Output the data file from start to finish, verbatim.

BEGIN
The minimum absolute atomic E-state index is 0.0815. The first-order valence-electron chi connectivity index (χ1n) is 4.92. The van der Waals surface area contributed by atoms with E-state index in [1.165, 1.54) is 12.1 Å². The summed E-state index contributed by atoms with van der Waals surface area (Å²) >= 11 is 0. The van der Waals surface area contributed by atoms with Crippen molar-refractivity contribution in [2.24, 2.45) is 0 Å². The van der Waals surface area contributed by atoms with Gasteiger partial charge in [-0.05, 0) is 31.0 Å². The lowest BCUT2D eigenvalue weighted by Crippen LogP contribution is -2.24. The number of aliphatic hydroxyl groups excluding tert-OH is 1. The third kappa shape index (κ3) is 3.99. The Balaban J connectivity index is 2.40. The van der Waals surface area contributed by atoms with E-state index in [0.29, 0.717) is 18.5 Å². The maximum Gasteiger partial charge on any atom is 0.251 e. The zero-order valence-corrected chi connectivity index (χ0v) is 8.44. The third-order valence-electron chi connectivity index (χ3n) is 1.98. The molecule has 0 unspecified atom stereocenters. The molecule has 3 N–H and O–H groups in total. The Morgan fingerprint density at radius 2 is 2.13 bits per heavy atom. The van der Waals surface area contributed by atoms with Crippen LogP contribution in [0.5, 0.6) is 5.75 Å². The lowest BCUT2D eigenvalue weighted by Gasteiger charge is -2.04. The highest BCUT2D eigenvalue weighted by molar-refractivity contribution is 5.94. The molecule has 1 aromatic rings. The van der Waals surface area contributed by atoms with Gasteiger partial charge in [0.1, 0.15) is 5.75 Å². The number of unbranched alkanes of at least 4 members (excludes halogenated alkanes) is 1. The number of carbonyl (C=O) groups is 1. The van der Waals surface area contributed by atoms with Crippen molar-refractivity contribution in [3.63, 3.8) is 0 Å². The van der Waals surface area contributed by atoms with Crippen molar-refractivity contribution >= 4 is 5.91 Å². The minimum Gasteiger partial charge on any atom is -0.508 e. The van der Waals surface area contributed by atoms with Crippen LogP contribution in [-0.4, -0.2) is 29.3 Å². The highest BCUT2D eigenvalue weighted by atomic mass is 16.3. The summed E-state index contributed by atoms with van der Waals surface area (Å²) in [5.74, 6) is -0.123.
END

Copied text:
The minimum absolute atomic E-state index is 0.0815. The first-order valence-electron chi connectivity index (χ1n) is 4.92. The van der Waals surface area contributed by atoms with E-state index in [1.165, 1.54) is 12.1 Å². The summed E-state index contributed by atoms with van der Waals surface area (Å²) >= 11 is 0. The van der Waals surface area contributed by atoms with Crippen molar-refractivity contribution in [2.24, 2.45) is 0 Å². The van der Waals surface area contributed by atoms with Gasteiger partial charge in [-0.05, 0) is 31.0 Å². The lowest BCUT2D eigenvalue weighted by Crippen LogP contribution is -2.24. The number of aliphatic hydroxyl groups excluding tert-OH is 1. The third kappa shape index (κ3) is 3.99. The Balaban J connectivity index is 2.40. The van der Waals surface area contributed by atoms with E-state index in [0.29, 0.717) is 18.5 Å². The maximum Gasteiger partial charge on any atom is 0.251 e. The zero-order valence-corrected chi connectivity index (χ0v) is 8.44. The third-order valence-electron chi connectivity index (χ3n) is 1.98. The molecule has 0 unspecified atom stereocenters. The molecule has 3 N–H and O–H groups in total. The Morgan fingerprint density at radius 2 is 2.13 bits per heavy atom. The van der Waals surface area contributed by atoms with Crippen LogP contribution in [0.5, 0.6) is 5.75 Å². The lowest BCUT2D eigenvalue weighted by Gasteiger charge is -2.04. The highest BCUT2D eigenvalue weighted by molar-refractivity contribution is 5.94. The molecule has 1 aromatic rings. The van der Waals surface area contributed by atoms with Gasteiger partial charge in [0.1, 0.15) is 5.75 Å². The number of unbranched alkanes of at least 4 members (excludes halogenated alkanes) is 1. The number of carbonyl (C=O) groups is 1. The van der Waals surface area contributed by atoms with Crippen molar-refractivity contribution in [3.63, 3.8) is 0 Å². The van der Waals surface area contributed by atoms with Crippen molar-refractivity contribution >= 4 is 5.91 Å². The minimum Gasteiger partial charge on any atom is -0.508 e. The van der Waals surface area contributed by atoms with Crippen LogP contribution in [-0.4, -0.2) is 29.3 Å². The highest BCUT2D eigenvalue weighted by atomic mass is 16.3. The summed E-state index contributed by atoms with van der Waals surface area (Å²) in [5.74, 6) is -0.123.